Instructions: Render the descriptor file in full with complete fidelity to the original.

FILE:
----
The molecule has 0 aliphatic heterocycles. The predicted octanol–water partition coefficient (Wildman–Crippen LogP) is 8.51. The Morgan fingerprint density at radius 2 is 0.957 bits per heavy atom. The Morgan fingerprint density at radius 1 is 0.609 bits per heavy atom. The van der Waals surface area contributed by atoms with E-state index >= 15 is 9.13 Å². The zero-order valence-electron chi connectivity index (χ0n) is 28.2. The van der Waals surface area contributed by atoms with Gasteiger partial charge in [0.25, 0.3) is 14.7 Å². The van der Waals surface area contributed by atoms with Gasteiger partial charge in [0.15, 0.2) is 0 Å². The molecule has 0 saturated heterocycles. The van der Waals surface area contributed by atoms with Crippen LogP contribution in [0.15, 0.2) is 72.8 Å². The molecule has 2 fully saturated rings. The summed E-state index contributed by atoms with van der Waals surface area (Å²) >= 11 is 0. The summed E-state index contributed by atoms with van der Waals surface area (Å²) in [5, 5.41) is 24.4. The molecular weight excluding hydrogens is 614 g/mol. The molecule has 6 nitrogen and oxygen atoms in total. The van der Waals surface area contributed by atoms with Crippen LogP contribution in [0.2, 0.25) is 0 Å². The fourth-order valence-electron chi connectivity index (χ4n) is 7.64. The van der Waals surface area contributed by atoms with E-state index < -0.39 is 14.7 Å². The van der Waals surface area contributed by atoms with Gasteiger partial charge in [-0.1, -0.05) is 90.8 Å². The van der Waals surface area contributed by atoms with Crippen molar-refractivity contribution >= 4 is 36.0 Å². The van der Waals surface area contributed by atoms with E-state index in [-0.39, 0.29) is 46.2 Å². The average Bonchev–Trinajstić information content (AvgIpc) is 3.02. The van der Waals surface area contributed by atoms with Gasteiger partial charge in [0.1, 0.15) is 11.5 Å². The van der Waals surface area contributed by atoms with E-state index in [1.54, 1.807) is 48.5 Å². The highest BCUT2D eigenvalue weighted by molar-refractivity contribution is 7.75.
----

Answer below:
The molecule has 0 aliphatic heterocycles. The predicted octanol–water partition coefficient (Wildman–Crippen LogP) is 8.51. The Morgan fingerprint density at radius 2 is 0.957 bits per heavy atom. The Morgan fingerprint density at radius 1 is 0.609 bits per heavy atom. The van der Waals surface area contributed by atoms with E-state index >= 15 is 9.13 Å². The zero-order valence-electron chi connectivity index (χ0n) is 28.2. The van der Waals surface area contributed by atoms with Gasteiger partial charge in [0.25, 0.3) is 14.7 Å². The van der Waals surface area contributed by atoms with Gasteiger partial charge in [0.15, 0.2) is 0 Å². The molecule has 0 saturated heterocycles. The van der Waals surface area contributed by atoms with Crippen LogP contribution in [0.15, 0.2) is 72.8 Å². The molecule has 2 fully saturated rings. The summed E-state index contributed by atoms with van der Waals surface area (Å²) >= 11 is 0. The summed E-state index contributed by atoms with van der Waals surface area (Å²) in [5, 5.41) is 24.4. The molecular weight excluding hydrogens is 614 g/mol. The molecule has 6 nitrogen and oxygen atoms in total. The van der Waals surface area contributed by atoms with Crippen LogP contribution in [0.2, 0.25) is 0 Å². The fourth-order valence-electron chi connectivity index (χ4n) is 7.64. The van der Waals surface area contributed by atoms with E-state index < -0.39 is 14.7 Å². The van der Waals surface area contributed by atoms with Gasteiger partial charge in [-0.1, -0.05) is 90.8 Å². The van der Waals surface area contributed by atoms with Crippen molar-refractivity contribution >= 4 is 36.0 Å². The van der Waals surface area contributed by atoms with E-state index in [-0.39, 0.29) is 46.2 Å². The average Bonchev–Trinajstić information content (AvgIpc) is 3.02. The van der Waals surface area contributed by atoms with Gasteiger partial charge in [0.1, 0.15) is 11.5 Å². The van der Waals surface area contributed by atoms with E-state index in [1.54, 1.807) is 48.5 Å². The highest BCUT2D eigenvalue weighted by molar-refractivity contribution is 7.75.